FAMILY members and friends of the late artist Nasir Nadzir shared memories of him during a posthumous exhibition of his best artworks.
Many teared up as they recalled the Kepala Batas native’s bubbly personality and his talent as well as passion for wildlife conservation.
Nasir passed away on Jan 24 due to complications arising from Covid-19. He was just 31.
The exhibition was supposed to be his first solo show.
Titled “Nasir Nadzir, In Remembrance: A Celebration of His Life and Artistic Journey”, it was held at The Art Gallery in Bellissa Row, Pulau Tikus, Penang and featured 20 pieces of his work.
Gallerist Tan Ee Lene said it was Nasir’s dream to have a solo there.
“We talked about it but he needed more time.
“Unfortunately, he left us before we could put it together.”
But Tan and Nasir’s friends were determined to fulfil his dream.
Working through the uncertainties posed by movement restrictions amid the pandemic, they organised the event in conjunction with the artist’s birthday month.
His father Nadzir Ali, mother Fahimi Naimah Ismail and siblings Nizom, Najmudeen, Ali and Fatimah were present for a private viewing a day before it officially opened.
Nizom, a personal trainer, said: “When we were kids, we drew funny and cute cartoons in our exercise books.
“Nasir always had a passion for art. Even though his studies and career took him elsewhere, it was something he yearned to return to.”
Nasir had qualifications in aircraft maintenance and worked in the oil and gas industry.
But while working on a pipeline in Terengganu, he fell through a crack to a platform four metres below.
That proved to be a turning point; he decided it was time to venture down a different path.
Nasir channelled his talent to drawing wildlife, producing incredibly detailed sketches and paintings of animals in their natural surroundings.
Familial bonds were also a recurring theme.
In the exhibition literature, Nasir was quoted as saying that he decided to focus on wildlife as a reaction to being constantly surrounded by man-made structures.
“Painting wildlife was a distraction from my mechanical surroundings.
“I believe in change and the human capacity to make things better.
“I hope my art can help improve awareness of the need to preserve our environment and Mother Nature.”
The highlight was “Tam in Remembrance” which depicted the last-known male Sumatran rhinoceros in Malaysia.
Curator Ivan Gabriel described it as Nasir’s “very own Mona Lisa”.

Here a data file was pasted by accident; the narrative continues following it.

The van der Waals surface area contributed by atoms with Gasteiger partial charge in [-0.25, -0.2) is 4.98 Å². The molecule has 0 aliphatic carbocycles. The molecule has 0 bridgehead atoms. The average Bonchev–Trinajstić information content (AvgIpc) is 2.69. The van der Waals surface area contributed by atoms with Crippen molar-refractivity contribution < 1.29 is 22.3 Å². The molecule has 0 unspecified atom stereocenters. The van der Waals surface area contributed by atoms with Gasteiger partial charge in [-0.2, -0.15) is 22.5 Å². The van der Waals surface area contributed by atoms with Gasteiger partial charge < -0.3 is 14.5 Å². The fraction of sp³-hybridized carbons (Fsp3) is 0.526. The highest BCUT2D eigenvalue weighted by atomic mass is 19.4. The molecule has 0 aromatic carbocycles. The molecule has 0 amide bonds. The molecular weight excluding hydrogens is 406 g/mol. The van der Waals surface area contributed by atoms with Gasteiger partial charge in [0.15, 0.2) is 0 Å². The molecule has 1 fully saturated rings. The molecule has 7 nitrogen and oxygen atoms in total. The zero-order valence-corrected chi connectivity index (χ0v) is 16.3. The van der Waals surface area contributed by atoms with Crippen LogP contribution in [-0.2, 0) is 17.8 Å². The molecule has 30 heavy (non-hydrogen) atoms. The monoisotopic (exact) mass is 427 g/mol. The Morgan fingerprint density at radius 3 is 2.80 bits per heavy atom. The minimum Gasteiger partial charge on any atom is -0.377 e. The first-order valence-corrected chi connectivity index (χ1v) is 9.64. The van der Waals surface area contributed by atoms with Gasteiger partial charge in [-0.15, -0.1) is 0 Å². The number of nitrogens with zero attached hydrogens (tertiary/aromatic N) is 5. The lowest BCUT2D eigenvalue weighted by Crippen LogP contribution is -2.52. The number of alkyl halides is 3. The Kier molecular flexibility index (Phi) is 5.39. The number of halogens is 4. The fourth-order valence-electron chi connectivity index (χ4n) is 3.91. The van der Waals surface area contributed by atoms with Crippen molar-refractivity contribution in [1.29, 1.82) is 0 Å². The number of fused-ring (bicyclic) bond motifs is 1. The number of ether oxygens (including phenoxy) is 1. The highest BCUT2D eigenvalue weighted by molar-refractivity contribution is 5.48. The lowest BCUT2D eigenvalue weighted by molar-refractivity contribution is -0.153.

Ivan arranged the exhibits in chronological order so viewers would get an idea of Nasir’s artistic evolution.
He started with pencil and ink, then moved on to other mediums such as coffee and correction fluid.
One titled “Of Hopes and Dreams” is incomplete.
The artist had drawn the face of a monkey but its body remains rough pencil sketches, raising the question of what might have been.
Another incomplete acrylic piece, “The Drunken Tiger”, is believed to be Nasir’s last work.
It shows the endangered Malayan tiger he was working on until his sudden death.
Nizom said: “He had sent us a selfie the day before, telling us he was okay and resting.
“It’s hard because we never got to say goodbye.
“The pandemic prevented us from going through the normal processes of mourning.
“So this show is a way for us to come to terms with his passing.
“My fondest memories of Nasir are all the meals we had together. He was a foodie and loved ayam penyet.”
Ivan too gave a heartfelt tribute. “I will never forget his giant smile and his willingness to share.
“He was a kind soul who touched many in the art world and beyond.”
The exhibition also included an installation that recreated Nasir’s home studio space, flanked by a painting of his mother’s cat Tengku Abu and the koi fish the feline loved to stare at.
The exhibition was supposed to run until May 23 but was cut short because of the movement control order.
However, art lovers can still view it virtually via https://bit.ly/3uMSonCFollow the gallery’s Instagram or Facebook (@theartgallerypg) page for updates on possible extensions of the show.